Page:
On January 20, 2010, the Obama administration issued a directive that will prohibit federal contractors who are delinquent on their taxes from receiving new government contracts.  

The White House estimates the total amount in unpaid taxes owed by government contractors to be more than $5 billion. According to the Obama Administration, "[t]oo often, Federal contracting officials do not have the most basic information they need to make informed judgments about whether a company trying to win a Federal contract is delinquent in paying its taxes."  

Accordingly, in an effort to provide "contracting officials the tools they need to protect taxpayer dollars," the President asked the Office of Management and Budget ("OMB"), working with the Treasury Department and other federal agencies, to analyze the practices of contracting officers and debarring officials "in response to contractors' certifications of serious tax delinquencies." Furthermore, President Obama directed OMB to provide him with its general recommendations — including a plan to make contractor certifications available in a government-wide database — within 90 days.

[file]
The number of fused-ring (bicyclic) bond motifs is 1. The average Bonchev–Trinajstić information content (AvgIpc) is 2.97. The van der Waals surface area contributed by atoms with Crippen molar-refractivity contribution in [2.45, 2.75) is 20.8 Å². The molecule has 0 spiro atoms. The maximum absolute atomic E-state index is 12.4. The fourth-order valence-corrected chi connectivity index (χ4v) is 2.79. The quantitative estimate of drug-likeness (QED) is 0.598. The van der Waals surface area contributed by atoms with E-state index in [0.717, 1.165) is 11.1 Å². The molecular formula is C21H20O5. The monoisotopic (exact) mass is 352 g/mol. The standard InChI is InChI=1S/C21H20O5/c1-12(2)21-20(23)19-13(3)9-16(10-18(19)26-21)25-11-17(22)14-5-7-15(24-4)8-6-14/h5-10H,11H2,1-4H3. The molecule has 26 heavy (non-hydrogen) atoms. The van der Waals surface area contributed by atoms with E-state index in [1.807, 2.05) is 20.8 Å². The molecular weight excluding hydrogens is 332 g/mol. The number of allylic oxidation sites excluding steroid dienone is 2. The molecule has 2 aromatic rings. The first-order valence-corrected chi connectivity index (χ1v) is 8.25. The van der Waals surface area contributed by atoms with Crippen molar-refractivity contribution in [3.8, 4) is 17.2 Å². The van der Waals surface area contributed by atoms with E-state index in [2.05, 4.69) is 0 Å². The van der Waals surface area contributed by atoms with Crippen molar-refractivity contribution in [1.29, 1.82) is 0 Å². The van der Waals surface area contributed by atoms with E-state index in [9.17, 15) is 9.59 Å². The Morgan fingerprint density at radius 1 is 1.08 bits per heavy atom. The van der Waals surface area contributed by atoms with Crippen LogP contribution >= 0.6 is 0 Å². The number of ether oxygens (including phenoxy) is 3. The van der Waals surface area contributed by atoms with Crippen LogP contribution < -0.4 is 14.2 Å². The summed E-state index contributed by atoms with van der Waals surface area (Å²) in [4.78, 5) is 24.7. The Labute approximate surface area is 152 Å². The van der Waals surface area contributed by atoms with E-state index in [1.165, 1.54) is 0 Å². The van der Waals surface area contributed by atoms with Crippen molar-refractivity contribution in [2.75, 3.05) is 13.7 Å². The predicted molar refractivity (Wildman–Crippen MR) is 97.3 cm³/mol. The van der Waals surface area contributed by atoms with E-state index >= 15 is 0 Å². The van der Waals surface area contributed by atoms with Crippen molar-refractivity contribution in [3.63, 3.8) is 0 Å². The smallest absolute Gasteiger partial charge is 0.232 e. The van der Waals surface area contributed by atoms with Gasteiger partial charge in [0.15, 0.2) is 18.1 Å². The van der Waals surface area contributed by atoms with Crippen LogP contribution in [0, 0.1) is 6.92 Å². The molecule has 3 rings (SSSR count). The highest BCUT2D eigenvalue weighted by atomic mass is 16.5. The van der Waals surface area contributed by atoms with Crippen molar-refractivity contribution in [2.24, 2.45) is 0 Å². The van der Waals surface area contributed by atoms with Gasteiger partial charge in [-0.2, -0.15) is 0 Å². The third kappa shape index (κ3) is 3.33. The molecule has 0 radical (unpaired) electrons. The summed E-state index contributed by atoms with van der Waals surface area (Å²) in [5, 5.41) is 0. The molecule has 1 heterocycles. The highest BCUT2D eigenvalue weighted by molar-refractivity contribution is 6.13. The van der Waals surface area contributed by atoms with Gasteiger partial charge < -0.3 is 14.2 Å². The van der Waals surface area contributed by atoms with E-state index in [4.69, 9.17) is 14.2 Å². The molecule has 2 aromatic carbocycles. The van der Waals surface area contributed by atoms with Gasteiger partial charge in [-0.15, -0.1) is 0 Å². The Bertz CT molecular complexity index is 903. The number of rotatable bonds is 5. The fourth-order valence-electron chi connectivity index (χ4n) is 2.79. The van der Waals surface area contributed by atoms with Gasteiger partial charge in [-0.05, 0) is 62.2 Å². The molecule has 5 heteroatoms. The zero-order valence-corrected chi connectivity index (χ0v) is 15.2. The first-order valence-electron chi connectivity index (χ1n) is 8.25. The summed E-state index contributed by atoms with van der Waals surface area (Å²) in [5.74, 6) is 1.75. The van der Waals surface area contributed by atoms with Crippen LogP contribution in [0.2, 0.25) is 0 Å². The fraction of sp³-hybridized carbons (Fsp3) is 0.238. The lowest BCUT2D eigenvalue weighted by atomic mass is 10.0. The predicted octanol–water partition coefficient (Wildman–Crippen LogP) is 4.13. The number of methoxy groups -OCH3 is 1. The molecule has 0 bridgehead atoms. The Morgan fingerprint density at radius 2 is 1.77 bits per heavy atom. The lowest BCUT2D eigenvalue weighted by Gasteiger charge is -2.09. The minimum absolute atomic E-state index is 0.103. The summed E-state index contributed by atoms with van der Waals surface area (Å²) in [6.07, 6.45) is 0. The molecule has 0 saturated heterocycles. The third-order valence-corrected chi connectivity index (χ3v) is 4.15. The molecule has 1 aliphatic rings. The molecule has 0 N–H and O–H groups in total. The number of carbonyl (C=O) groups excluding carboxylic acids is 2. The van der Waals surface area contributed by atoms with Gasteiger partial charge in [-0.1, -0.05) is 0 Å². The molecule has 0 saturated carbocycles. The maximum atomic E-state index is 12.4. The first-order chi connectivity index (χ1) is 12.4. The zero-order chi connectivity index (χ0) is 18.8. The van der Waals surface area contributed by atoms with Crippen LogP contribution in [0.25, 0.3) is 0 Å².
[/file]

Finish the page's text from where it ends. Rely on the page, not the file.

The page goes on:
In addition to the Administration's directives for OMB, the President also ordered the Internal Revenue Service to conduct a review of the overall accuracy of companies' claims about tax delinquency to be sure that a company is telling the truth when it says it is paying taxes.  

Certain federal contractors who are denied a new government contract or otherwise penalized for an alleged tax delinquency (particularly if the alleged delinquency has been properly appealed) may be able to challenge such a determination.